By Tony C. Dreibus
June 28 (Bloomberg) — Wheat fell to its lowest price in two weeks on speculation that dry weather this week will allow farmers to speed up the harvest in the U.S., the world’s biggest shipper of the grain.
Dry weather will spread from Ohio to the largest winter- wheat producers, Kansas and Oklahoma. As of June 20, 17 percent of winter varieties were collected, up from 15 percent a year earlier, the U.S. Department of Agriculture said in a report last week.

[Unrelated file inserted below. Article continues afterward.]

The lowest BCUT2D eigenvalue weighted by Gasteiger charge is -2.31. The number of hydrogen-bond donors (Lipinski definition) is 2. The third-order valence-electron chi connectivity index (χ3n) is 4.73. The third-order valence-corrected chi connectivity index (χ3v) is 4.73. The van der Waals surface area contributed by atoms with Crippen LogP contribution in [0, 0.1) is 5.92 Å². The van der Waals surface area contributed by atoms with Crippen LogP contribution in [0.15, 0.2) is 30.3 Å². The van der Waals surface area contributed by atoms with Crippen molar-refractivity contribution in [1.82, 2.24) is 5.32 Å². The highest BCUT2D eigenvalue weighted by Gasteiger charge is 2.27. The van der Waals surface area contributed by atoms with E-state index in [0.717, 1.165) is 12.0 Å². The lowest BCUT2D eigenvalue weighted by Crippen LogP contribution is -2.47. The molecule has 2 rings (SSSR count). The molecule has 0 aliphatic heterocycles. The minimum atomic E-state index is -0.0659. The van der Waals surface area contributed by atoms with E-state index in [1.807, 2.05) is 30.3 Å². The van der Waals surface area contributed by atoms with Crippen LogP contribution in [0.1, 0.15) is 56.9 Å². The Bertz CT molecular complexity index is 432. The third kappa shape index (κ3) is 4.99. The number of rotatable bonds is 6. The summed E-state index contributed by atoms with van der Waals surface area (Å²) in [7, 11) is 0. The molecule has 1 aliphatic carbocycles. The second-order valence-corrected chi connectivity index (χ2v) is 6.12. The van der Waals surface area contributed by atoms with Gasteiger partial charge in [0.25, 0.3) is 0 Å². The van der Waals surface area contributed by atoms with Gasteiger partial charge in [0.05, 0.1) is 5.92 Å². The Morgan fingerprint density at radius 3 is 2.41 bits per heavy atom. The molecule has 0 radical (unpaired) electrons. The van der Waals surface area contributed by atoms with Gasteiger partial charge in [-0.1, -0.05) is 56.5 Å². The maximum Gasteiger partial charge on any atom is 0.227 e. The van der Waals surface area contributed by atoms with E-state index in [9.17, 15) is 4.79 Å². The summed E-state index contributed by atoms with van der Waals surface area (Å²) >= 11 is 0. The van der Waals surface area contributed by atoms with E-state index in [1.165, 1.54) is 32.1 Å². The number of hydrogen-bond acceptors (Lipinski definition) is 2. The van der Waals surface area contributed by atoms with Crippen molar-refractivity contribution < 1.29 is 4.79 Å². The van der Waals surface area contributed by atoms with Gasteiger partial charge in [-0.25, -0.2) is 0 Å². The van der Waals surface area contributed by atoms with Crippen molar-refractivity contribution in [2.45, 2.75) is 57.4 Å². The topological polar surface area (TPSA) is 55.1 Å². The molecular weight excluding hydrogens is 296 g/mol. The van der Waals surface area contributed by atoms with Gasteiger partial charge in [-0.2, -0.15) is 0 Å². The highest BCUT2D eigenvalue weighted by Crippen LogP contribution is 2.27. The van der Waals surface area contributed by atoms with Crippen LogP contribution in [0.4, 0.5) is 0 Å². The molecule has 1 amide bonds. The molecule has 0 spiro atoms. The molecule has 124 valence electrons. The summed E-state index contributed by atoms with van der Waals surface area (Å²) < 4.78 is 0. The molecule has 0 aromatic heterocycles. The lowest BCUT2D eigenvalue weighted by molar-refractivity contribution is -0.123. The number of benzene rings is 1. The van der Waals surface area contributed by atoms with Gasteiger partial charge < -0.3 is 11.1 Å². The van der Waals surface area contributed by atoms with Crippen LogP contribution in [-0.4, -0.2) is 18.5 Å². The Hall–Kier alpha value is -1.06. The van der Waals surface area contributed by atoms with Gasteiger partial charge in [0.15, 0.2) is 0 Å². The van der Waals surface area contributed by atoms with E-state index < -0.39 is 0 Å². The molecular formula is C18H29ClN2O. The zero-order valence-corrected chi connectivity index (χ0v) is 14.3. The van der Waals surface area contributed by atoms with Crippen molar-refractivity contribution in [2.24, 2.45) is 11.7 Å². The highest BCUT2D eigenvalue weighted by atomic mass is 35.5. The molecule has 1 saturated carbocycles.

“It looks like if we get six or seven days of nice weather, we’ll get some cut this week,” said Jerod Leman, a broker at Wellington Commodities in Carmel, Indiana. “There’s some harvest pressure coming from Ohio, but mostly” from Kansas and Oklahoma, he said.
Wheat futures for September delivery fell 10.25 cents, or 2.2 percent, to $4.6075 a bushel at 10:35 a.m. on the Chicago Board of Trade. That price is the lowest since June 11 and brought this year’s decline to 15 percent.
Wheat is the fourth-biggest U.S. crop, valued at $10.6 billion in 2009, behind corn, soybeans and hay, government data show.
Posted by Haylie Shipp